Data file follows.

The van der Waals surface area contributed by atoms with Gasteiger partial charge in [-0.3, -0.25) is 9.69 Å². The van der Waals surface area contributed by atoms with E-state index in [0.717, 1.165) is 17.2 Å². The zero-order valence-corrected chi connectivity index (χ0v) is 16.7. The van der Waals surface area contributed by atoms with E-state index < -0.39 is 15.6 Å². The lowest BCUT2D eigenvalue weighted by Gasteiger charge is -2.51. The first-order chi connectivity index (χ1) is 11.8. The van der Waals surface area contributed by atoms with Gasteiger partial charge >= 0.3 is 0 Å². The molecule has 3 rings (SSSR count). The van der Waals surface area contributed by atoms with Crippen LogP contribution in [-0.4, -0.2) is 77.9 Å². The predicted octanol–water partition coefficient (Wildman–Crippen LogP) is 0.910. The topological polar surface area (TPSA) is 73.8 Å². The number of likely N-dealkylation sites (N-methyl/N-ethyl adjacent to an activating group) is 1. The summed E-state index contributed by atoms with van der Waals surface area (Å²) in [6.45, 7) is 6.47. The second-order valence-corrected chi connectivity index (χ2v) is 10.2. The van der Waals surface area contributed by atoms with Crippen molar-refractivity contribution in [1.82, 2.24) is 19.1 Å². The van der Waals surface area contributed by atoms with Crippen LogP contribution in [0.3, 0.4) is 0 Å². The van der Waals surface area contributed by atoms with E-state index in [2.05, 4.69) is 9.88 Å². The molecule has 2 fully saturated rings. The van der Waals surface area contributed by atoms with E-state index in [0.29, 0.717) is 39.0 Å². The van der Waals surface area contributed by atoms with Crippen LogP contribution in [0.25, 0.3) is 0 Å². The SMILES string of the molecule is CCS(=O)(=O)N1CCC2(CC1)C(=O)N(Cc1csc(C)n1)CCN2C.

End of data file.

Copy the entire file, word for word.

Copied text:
The van der Waals surface area contributed by atoms with Gasteiger partial charge in [-0.3, -0.25) is 9.69 Å². The van der Waals surface area contributed by atoms with E-state index in [0.717, 1.165) is 17.2 Å². The zero-order valence-corrected chi connectivity index (χ0v) is 16.7. The van der Waals surface area contributed by atoms with E-state index < -0.39 is 15.6 Å². The lowest BCUT2D eigenvalue weighted by Gasteiger charge is -2.51. The first-order chi connectivity index (χ1) is 11.8. The van der Waals surface area contributed by atoms with Gasteiger partial charge >= 0.3 is 0 Å². The molecule has 3 rings (SSSR count). The van der Waals surface area contributed by atoms with Crippen LogP contribution in [-0.4, -0.2) is 77.9 Å². The predicted octanol–water partition coefficient (Wildman–Crippen LogP) is 0.910. The topological polar surface area (TPSA) is 73.8 Å². The number of likely N-dealkylation sites (N-methyl/N-ethyl adjacent to an activating group) is 1. The summed E-state index contributed by atoms with van der Waals surface area (Å²) in [6.45, 7) is 6.47. The second-order valence-corrected chi connectivity index (χ2v) is 10.2. The van der Waals surface area contributed by atoms with Crippen molar-refractivity contribution in [1.82, 2.24) is 19.1 Å². The van der Waals surface area contributed by atoms with Crippen LogP contribution in [0.3, 0.4) is 0 Å². The van der Waals surface area contributed by atoms with E-state index in [2.05, 4.69) is 9.88 Å². The molecule has 2 fully saturated rings. The van der Waals surface area contributed by atoms with E-state index in [0.29, 0.717) is 39.0 Å². The van der Waals surface area contributed by atoms with Crippen LogP contribution in [0.25, 0.3) is 0 Å². The SMILES string of the molecule is CCS(=O)(=O)N1CCC2(CC1)C(=O)N(Cc1csc(C)n1)CCN2C.